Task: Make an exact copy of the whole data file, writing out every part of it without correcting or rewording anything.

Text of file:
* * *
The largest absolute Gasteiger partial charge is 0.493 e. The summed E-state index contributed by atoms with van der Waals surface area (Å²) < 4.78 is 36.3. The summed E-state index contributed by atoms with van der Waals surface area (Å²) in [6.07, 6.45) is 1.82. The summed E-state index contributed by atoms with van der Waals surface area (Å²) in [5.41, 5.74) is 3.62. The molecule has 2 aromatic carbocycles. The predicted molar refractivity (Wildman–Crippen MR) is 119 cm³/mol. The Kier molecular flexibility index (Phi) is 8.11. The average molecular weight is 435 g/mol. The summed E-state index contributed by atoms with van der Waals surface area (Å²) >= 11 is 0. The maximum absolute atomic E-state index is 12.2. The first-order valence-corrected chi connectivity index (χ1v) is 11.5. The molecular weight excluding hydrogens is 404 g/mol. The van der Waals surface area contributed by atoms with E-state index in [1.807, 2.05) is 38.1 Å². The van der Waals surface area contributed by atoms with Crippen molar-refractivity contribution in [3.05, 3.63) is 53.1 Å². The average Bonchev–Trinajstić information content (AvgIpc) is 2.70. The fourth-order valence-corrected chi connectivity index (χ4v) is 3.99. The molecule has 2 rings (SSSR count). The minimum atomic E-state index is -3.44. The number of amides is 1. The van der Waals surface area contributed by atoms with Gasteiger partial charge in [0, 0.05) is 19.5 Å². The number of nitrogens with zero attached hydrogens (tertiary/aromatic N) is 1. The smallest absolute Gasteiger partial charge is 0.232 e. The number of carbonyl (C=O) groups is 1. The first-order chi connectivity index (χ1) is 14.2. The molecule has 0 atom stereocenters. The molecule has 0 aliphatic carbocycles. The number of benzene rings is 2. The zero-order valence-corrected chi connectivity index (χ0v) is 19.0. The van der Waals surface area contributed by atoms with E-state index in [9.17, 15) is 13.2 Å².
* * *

The largest absolute Gasteiger partial charge is 0.493 e. The summed E-state index contributed by atoms with van der Waals surface area (Å²) < 4.78 is 36.3. The summed E-state index contributed by atoms with van der Waals surface area (Å²) in [6.07, 6.45) is 1.82. The summed E-state index contributed by atoms with van der Waals surface area (Å²) in [5.41, 5.74) is 3.62. The molecule has 2 aromatic carbocycles. The predicted molar refractivity (Wildman–Crippen MR) is 119 cm³/mol. The Kier molecular flexibility index (Phi) is 8.11. The average molecular weight is 435 g/mol. The summed E-state index contributed by atoms with van der Waals surface area (Å²) >= 11 is 0. The maximum absolute atomic E-state index is 12.2. The first-order valence-corrected chi connectivity index (χ1v) is 11.5. The molecular weight excluding hydrogens is 404 g/mol. The van der Waals surface area contributed by atoms with E-state index in [1.807, 2.05) is 38.1 Å². The van der Waals surface area contributed by atoms with Crippen molar-refractivity contribution in [3.05, 3.63) is 53.1 Å². The average Bonchev–Trinajstić information content (AvgIpc) is 2.70. The fourth-order valence-corrected chi connectivity index (χ4v) is 3.99. The molecule has 2 rings (SSSR count). The minimum atomic E-state index is -3.44. The number of amides is 1. The van der Waals surface area contributed by atoms with Gasteiger partial charge in [0, 0.05) is 19.5 Å². The number of nitrogens with zero attached hydrogens (tertiary/aromatic N) is 1. The smallest absolute Gasteiger partial charge is 0.232 e. The number of carbonyl (C=O) groups is 1. The first-order chi connectivity index (χ1) is 14.2. The molecule has 0 atom stereocenters. The molecule has 0 aliphatic carbocycles. The number of benzene rings is 2. The zero-order valence-corrected chi connectivity index (χ0v) is 19.0. The van der Waals surface area contributed by atoms with E-state index in [9.17, 15) is 13.2 Å².